Public Access Defibrillator LOCation (PADLOC)

1. What is this study?

This study aims to evaluate public locations at high risk for cardiac arrest in Toronto and the Peel Region. This will help us in creating an evidence-based map to guide future placement of public access defibrillators (PAD). In collaboration with researchers at the Department of Engineering, University of Toronto, we hope to optimize Automatic External Defibrillator (AED) placement using mathematical modeling. We are also evaluating current AED placement by determining a site risk estimate for each location that has a registered AED. This will allow us to report the proportion of registered AEDs which have been placed appropriately at high risk sites. In addition, we are looking into locating unregistered AEDs in an effort to quantify and characterize all existing AED sites in Toronto, and to encourage all AED administrators to register with Toronto Emergency Medical Services (EMS).

2. Why bother doing this study?

There are approximately 2300 EMS-attended out of hospital cardiac arrests (OHCAs) occurring within the City of Toronto every year. Of these, approximately 30% occur in a public, non-residential setting. The chain of survival relies on lay responders and EMS to initiate the potentially life-saving procedures of CPR and defibrillation. Placement of AEDs to provide for public access defibrillation holds the promise of shortening time from collapse to shock, thereby improving survival. Even a small decrease in time from collapse to shock is a major factor in the survival rate. Because it is not realistic to place an AED in every public location, identification of those places in which cardiac arrest most frequently occurs should guide the location of public access defibrillators to maximize their usefulness.

Toronto EMS has developed a PAD implementation program for the City of Toronto ( AEDs are integrated with EMS by registering its location with emergency dispatch centres. With the use of computer-assisted dispatch, operators taking 911 calls receive real-time notification regarding the presence of a registered AED on site. This provides an opportunity for the operator to facilitate the appropriate use of the registered AED. To date, there are over 700 AEDs registered in this manner. However, their deployment has not been guided by formal assessments of site risk for OHCA. The number of unregistered AEDs in the community placed through direct purchase from the manufacturer or CPR training organizations is unknown.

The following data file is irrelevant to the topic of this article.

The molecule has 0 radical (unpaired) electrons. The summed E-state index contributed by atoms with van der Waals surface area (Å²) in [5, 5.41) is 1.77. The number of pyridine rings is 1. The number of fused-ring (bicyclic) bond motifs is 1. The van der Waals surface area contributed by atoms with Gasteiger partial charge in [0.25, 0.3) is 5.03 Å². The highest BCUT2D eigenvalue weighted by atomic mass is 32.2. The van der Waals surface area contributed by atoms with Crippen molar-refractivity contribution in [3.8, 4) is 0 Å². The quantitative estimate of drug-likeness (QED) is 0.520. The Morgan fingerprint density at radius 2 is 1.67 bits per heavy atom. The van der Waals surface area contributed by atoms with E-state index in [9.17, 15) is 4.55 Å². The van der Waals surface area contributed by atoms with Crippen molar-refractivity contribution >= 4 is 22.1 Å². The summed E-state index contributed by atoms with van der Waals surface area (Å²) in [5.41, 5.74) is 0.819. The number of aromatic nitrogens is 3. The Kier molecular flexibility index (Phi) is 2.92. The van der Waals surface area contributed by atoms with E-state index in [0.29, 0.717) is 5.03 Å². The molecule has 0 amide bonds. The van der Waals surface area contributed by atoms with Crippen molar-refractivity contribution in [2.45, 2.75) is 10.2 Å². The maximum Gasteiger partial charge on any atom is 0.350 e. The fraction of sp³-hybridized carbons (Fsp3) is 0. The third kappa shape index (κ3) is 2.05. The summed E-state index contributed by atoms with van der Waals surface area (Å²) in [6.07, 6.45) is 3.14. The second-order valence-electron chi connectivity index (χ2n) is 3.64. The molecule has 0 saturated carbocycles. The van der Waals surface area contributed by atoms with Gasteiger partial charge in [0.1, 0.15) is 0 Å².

3. What cases are eligible?

All non-traumatic, EMS-treated, public location OHCAs from December 1, 2005 to November 30, 2010 occurring within the City of Toronto will be considered for inclusion in the study. “Public location” will be defined as all non-residential areas accessible to the public. This includes all outdoor locations, public transportation sites, commercial, civic and industrial sites, schools, public spaces, recreational areas, and out-of-hospital health care clinics. Cardiac arrests which occurred in outdoor locations immediately adjacent to residential buildings (e.g. sidewalk or yardof a house) will be excluded. Cardiac arrests which occurred in vehicles other than public transportation will be excluded. These criteria ensure that only publicly occurring OHCAs are included.

4. How will the study be conducted?

The study will use Epistry data to track the location of OHCAs in Toronto. We will classify locations into categories that will be informative for potential AED administrators and decision makers in deciding where to place the machine. Examples of categories will include airports, train stations, jails, factories, non-retail offices, civic buildings, shopping malls, restaurants, fitness clubs, medical offices, golf courses, beaches, and parks. Using a database which will give us an inventory of building types in Toronto, the site risk for OHCA will be estimated by dividing the number of OHCA per category site by the total number of that building type in the city. Based on this determination, site categories will be ranked by average annual incidence of cardiac arrest per site. Those with ≥0.2 cardiac arrests per year per site will be defined as “high risk”, and those with <0.2 cardiac arrests per year per site will be defined as “lower risk”.